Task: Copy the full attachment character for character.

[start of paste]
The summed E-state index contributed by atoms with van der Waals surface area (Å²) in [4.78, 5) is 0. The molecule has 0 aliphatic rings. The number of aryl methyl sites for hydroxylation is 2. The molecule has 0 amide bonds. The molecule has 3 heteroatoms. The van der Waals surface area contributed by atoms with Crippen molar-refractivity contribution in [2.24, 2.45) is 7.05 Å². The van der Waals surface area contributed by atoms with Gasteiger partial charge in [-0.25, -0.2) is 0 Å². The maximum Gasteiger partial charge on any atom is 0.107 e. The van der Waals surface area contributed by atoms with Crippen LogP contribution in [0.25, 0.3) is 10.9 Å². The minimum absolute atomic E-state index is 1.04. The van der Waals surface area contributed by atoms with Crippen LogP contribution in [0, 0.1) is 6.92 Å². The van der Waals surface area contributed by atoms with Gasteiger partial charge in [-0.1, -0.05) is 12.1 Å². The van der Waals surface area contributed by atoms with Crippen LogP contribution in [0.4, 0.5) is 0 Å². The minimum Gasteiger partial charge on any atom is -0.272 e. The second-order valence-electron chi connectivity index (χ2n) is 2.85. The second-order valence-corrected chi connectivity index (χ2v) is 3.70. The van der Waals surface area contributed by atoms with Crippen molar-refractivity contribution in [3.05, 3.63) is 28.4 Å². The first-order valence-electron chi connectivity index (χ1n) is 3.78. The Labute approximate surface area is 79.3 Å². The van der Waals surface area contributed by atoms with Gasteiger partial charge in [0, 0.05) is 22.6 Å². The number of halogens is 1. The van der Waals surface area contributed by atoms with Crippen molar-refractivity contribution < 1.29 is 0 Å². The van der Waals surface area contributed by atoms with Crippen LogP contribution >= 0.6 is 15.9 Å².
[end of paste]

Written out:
The summed E-state index contributed by atoms with van der Waals surface area (Å²) in [4.78, 5) is 0. The molecule has 0 aliphatic rings. The number of aryl methyl sites for hydroxylation is 2. The molecule has 0 amide bonds. The molecule has 3 heteroatoms. The van der Waals surface area contributed by atoms with Crippen molar-refractivity contribution in [2.24, 2.45) is 7.05 Å². The van der Waals surface area contributed by atoms with Gasteiger partial charge in [-0.25, -0.2) is 0 Å². The maximum Gasteiger partial charge on any atom is 0.107 e. The van der Waals surface area contributed by atoms with Crippen LogP contribution in [0.25, 0.3) is 10.9 Å². The minimum absolute atomic E-state index is 1.04. The van der Waals surface area contributed by atoms with Crippen LogP contribution in [0, 0.1) is 6.92 Å². The van der Waals surface area contributed by atoms with Gasteiger partial charge in [-0.1, -0.05) is 12.1 Å². The van der Waals surface area contributed by atoms with Crippen LogP contribution in [0.4, 0.5) is 0 Å². The minimum Gasteiger partial charge on any atom is -0.272 e. The second-order valence-electron chi connectivity index (χ2n) is 2.85. The second-order valence-corrected chi connectivity index (χ2v) is 3.70. The van der Waals surface area contributed by atoms with Crippen molar-refractivity contribution in [3.05, 3.63) is 28.4 Å². The first-order valence-electron chi connectivity index (χ1n) is 3.78. The Labute approximate surface area is 79.3 Å². The van der Waals surface area contributed by atoms with Gasteiger partial charge in [0, 0.05) is 22.6 Å². The number of halogens is 1. The van der Waals surface area contributed by atoms with Crippen molar-refractivity contribution < 1.29 is 0 Å². The van der Waals surface area contributed by atoms with Crippen LogP contribution >= 0.6 is 15.9 Å².